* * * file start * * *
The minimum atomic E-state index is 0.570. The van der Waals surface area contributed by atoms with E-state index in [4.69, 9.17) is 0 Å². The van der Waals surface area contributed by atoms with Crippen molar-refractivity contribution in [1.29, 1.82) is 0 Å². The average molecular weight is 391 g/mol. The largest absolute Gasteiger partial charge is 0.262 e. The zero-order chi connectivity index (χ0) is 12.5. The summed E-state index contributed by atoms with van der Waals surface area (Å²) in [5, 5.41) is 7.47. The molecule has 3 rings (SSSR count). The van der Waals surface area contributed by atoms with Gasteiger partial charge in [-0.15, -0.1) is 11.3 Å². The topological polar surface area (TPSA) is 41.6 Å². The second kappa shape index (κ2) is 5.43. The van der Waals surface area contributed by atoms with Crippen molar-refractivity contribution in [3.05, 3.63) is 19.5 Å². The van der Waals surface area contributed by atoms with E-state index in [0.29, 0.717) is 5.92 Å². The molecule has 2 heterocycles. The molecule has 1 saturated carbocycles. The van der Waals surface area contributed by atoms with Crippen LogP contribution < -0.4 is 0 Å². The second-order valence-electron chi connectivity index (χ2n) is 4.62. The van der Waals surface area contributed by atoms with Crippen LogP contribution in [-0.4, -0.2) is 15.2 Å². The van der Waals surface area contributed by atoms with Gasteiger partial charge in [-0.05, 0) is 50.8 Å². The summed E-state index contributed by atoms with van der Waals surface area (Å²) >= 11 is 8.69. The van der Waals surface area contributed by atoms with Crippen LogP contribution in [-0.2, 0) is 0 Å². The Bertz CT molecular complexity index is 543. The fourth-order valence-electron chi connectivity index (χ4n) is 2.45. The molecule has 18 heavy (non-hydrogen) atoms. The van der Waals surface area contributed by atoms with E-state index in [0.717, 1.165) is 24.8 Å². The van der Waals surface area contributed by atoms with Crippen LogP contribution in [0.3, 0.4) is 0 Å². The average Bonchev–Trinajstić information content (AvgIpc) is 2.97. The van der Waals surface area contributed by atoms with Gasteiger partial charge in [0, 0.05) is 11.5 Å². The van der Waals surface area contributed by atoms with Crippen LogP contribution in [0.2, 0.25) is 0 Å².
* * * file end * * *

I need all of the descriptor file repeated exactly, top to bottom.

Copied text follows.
The minimum atomic E-state index is 0.570. The van der Waals surface area contributed by atoms with E-state index in [4.69, 9.17) is 0 Å². The van der Waals surface area contributed by atoms with Crippen molar-refractivity contribution in [1.29, 1.82) is 0 Å². The average molecular weight is 391 g/mol. The largest absolute Gasteiger partial charge is 0.262 e. The zero-order chi connectivity index (χ0) is 12.5. The summed E-state index contributed by atoms with van der Waals surface area (Å²) in [5, 5.41) is 7.47. The molecule has 3 rings (SSSR count). The van der Waals surface area contributed by atoms with Gasteiger partial charge in [-0.15, -0.1) is 11.3 Å². The topological polar surface area (TPSA) is 41.6 Å². The second kappa shape index (κ2) is 5.43. The van der Waals surface area contributed by atoms with Crippen molar-refractivity contribution in [3.05, 3.63) is 19.5 Å². The van der Waals surface area contributed by atoms with E-state index in [0.29, 0.717) is 5.92 Å². The molecule has 2 heterocycles. The molecule has 1 saturated carbocycles. The van der Waals surface area contributed by atoms with Crippen LogP contribution < -0.4 is 0 Å². The second-order valence-electron chi connectivity index (χ2n) is 4.62. The van der Waals surface area contributed by atoms with Crippen LogP contribution in [-0.4, -0.2) is 15.2 Å². The van der Waals surface area contributed by atoms with Gasteiger partial charge in [-0.05, 0) is 50.8 Å². The summed E-state index contributed by atoms with van der Waals surface area (Å²) >= 11 is 8.69. The van der Waals surface area contributed by atoms with Crippen LogP contribution in [-0.2, 0) is 0 Å². The Bertz CT molecular complexity index is 543. The fourth-order valence-electron chi connectivity index (χ4n) is 2.45. The molecule has 18 heavy (non-hydrogen) atoms. The van der Waals surface area contributed by atoms with E-state index in [0.717, 1.165) is 24.8 Å². The van der Waals surface area contributed by atoms with Crippen LogP contribution in [0.3, 0.4) is 0 Å². The average Bonchev–Trinajstić information content (AvgIpc) is 2.97. The van der Waals surface area contributed by atoms with Gasteiger partial charge in [0, 0.05) is 11.5 Å². The van der Waals surface area contributed by atoms with Crippen LogP contribution in [0.2, 0.25) is 0 Å².